Has anyone ever tried or seen instructions on making a custom routing table on the glowforge? My hand router sucks as a stand-alone since I don’t have the plunger attachment. I’d like to try and make one but not sure if anyone has tried before or not
@shogun, ever tried anything like this?
Most router tables I have seen mount the plunge attachment, not the router motor. I am sure you could make one, but without knowing the router it might be hard to point you to the right information. Have you looked into getting the plunge attachment? It looks like the ones for the big three brands range between $75 and $130. That might be your better bet.
I have an exsess of wood right now so was hoping to make it myself, my router is a blue Ryobi I don’t know if they make it anymore
Alternatively, making my own universal baseplate might also be an option since we can cut acrylic
Without a pic of the router you plan to use, it’s virtually impossible to suggest anything.
I built my first router table in the early 90’s and another for a Dremel also around that timeframe. Each was drastically different - and obviously did not use a Glowforge.
An interesting idea
I have an old routing table and have been looking to put a router on it, but I don’t need one the size of the one that was rusted solid.
Thinking about it what I need is something that will hold a flex shaft handpiece square and stable. It is not like we are using 4/4 wood several feet long, or bigger. So chasing the funky routing table is probably a bad idea. There are a lot of Y-tube ideas on building your own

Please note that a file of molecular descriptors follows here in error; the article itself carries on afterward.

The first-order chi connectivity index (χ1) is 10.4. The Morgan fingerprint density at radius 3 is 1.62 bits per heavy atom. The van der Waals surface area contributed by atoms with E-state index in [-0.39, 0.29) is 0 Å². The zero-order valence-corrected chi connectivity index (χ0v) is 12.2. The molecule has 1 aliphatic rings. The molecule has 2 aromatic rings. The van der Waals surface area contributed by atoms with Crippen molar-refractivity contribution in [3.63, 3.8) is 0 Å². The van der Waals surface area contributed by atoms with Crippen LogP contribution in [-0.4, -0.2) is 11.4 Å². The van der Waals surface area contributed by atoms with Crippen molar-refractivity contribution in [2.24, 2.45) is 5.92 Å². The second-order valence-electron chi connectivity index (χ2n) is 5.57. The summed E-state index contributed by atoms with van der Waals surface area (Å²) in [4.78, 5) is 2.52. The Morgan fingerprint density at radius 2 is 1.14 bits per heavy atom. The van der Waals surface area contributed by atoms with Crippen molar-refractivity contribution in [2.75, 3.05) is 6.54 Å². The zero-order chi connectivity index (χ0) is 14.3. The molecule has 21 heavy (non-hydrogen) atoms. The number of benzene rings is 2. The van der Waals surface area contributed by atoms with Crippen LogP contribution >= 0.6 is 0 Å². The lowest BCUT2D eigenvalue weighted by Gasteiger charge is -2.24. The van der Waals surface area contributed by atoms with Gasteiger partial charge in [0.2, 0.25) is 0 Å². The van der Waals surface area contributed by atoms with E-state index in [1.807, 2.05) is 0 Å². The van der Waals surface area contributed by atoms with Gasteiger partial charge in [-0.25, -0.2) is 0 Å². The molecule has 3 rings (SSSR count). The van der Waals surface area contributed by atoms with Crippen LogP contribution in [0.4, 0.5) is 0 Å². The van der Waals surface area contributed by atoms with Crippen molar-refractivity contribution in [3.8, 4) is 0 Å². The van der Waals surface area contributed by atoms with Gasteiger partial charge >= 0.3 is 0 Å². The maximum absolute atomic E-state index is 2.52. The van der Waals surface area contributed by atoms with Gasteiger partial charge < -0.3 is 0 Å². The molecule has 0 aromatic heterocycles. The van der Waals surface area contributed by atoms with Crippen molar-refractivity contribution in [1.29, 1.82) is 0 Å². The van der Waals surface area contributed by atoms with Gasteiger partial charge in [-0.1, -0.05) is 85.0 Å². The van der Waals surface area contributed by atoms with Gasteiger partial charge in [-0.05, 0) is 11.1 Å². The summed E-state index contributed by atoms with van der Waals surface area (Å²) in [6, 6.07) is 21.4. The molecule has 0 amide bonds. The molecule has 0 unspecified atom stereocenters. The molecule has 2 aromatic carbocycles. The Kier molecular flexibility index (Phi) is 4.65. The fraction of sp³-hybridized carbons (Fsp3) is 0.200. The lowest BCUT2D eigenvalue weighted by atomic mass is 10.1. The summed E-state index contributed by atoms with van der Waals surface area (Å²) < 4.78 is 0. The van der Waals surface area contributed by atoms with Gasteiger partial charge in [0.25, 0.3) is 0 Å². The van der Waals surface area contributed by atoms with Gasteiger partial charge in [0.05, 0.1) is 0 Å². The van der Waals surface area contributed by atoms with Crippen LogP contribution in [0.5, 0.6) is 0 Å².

When I built mine, I bought a router plate like this one:
and then I just built around that.
Maybe you can pull the model number from your router and see what eBay has? That would also give others a chance to see what you are working with and give suggestions.
It looks like many of the older Ryobi have built-in plunge plates so a model number will be really helpful.
It’s going to be really hard to get good results from a router table without a plunge mechanism.
There is an instructable in how to make your own plunge fitting you can probably start from.
What are you trying to accomplish with the router table? I use mine pretty much exclusively for edge work, either with the fence or free hand on a shape. If you want to do plunge cuts on a router table, it’s doable, but need the fence to effectively use it.
I’ve built many a jig with the GF, but I’m also wondering how you’d make a router table with the GF unless you’re cutting 1/8" to 1/4" ply and bonding them together.
There’s a million plans out there for building your own router table, but I’m curious as to what you want to do with it and how exactly you’d use the GF to do it.
So Long story short, years ago I was given a routing table with one of those super old Craftsman routers on it. I also had a old blue Ryobi router but that one had variable speed In my zeal. I attempted to try and mount my Ryobi to the Craftsman table not only losing parts from the Craftsman router, but also finding out after it was too late that the Craftsman router had a different set of screw holes. Unfortunately, this also had the very horrible backstop that those older versions had, so I ended up having something that didn’t cut correctly and didn’t measure correctly. What I’d like to be able to do is rounding for my edges, however, at this point outside of getting or making a universal adapter, I’m looking at having to have a new table for what I currently have.
So would you want a fence on it? Crafting a custom mounting plate would work - heavy acrylic or 2 pieces of acrylic would work for that, then it’s a matter of creating a template out of thin plywood to use with a cutting router bit with a collar to cut out the insert hole in something thick like 3/4 plywood. Then make another jig to rout out the relief for the acrylic plate you just made with the GF.
That wouldn’t have a fence, but if you’re just rounding edges, a router bit with a bearing sticking above the table works extremely well. I have the cast iron wing on my table saw with the built in router table. 99% of the time it’s just a flat surface, but the 1% when I need it it’s there.
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